If you owe more business debt than consumer debt, then you avoid not only the “means test” but also some other roadblocks to a successful post-business Chapter 7 bankruptcy case.
Bankruptcy law says that if your income is more than a certain amount, you have to pass a “means test” to be able to go through a Chapter 7 case successfully. One way to avoid this “means test” is by having less income than the permitted “median family income.” But the “median family income” amounts are relatively low. If your income is at all above the applicable median amount, you have to go through the “means test,” with a significant risk of being forced into a 3-to-5-year Chapter 13 payment plan instead of three-month Chapter 7 “liquidation.”
You can skip the “means test” altogether if your debts are NOT “primarily consumer debts.” This way you could be eligible for a Chapter 7 case even if your income is above the median level. Indeed, you avoid other kinds of “presumptions of abuse” as well, not just the formulaic “means test,” but also the broader “totality of circumstances” challenges. Congress has seemingly decided that if your debts are mostly from a failed business venture, you should be permitted an immediate Chapter 7 “fresh start,” regardless of your current income and expenses.
The Bankruptcy Code defines a “consumer debt” as one “incurred by an individual primarily for a personal, family, or household purpose.”
The focus is on the purpose for which you incurred the debt in the first place. If you made a credit purchase or took out the loan exclusively, or even mostly, for your business, then it may well not a “consumer debt.” That is a factual question that must be decided separately for each one of your debts.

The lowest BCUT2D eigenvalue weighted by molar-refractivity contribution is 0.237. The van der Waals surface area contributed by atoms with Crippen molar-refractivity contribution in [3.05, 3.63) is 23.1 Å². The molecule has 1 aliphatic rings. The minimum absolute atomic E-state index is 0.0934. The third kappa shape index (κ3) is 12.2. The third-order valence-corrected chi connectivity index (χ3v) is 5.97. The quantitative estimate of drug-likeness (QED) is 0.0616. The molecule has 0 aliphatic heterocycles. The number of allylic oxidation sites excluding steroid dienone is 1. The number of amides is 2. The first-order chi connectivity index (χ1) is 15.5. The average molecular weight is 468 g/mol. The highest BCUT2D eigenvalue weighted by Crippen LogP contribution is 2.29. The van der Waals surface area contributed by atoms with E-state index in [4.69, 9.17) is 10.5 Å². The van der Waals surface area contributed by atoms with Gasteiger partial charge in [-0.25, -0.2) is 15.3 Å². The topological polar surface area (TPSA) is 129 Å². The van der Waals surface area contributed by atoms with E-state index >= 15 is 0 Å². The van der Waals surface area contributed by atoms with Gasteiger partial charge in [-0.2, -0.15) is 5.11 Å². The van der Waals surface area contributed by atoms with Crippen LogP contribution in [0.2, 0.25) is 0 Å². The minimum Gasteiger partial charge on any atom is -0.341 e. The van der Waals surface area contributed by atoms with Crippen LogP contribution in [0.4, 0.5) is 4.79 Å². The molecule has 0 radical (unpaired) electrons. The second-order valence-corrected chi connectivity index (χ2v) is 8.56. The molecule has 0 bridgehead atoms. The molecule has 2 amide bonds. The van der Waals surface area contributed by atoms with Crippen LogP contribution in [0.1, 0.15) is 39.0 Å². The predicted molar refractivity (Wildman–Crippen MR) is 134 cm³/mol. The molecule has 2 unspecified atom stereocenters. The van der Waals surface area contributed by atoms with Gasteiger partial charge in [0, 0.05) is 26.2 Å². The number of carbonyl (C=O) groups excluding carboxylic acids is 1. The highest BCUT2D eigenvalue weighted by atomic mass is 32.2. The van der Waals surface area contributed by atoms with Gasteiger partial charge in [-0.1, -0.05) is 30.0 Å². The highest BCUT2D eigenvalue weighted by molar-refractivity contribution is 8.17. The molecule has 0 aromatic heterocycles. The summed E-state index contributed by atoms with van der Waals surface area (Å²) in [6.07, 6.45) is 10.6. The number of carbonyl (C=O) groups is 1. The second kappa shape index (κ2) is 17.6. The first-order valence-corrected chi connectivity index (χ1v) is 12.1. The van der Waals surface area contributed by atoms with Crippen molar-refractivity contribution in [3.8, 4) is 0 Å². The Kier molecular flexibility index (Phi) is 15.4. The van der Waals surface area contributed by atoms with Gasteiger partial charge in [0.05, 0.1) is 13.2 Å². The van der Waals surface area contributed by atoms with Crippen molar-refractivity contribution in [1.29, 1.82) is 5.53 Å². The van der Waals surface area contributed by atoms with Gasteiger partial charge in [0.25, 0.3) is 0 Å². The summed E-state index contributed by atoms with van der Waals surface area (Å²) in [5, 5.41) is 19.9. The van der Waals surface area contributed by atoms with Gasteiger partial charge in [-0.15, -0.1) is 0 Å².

The Bankruptcy Code does not make this crystal clear, but generally if the total amount of consumer debt is less than the total amount of non-consumer debts, your debts are not “primarily consumer debts.” And then you do not have to mess with the “means test.”
Small business owner often financed the start-up and ongoing operation of their businesses with what would otherwise appear to be consumer credit—credit cards, home equity lines of credit and such. Given their purpose, these may qualify as non-consumer debts in calculating whether you have “primarily consumer debts.” This is definitely something to discuss with your attorney to consider how the local judges are interpreting this issue.
Sometimes business owners have business debts larger than they thought they had, which could push their non-consumer debt higher than their consumer debt. For example, if you had to break a commercial lease when you closed your business, the unpaid lease payments projected out over the intended term of the broken lease could be huge. Or your business closure may have left you with other hidden debts, such as obligations to business partners or unresolved litigation, with tremendous damages owed. The silver lining to these larger-than-expected business debts is that they may allow you to skip the “means test” and other grounds for dismissal or conversion to Chapter 13, allowing you to discharge all your debts through a Chapter 7 case when you could not have otherwise.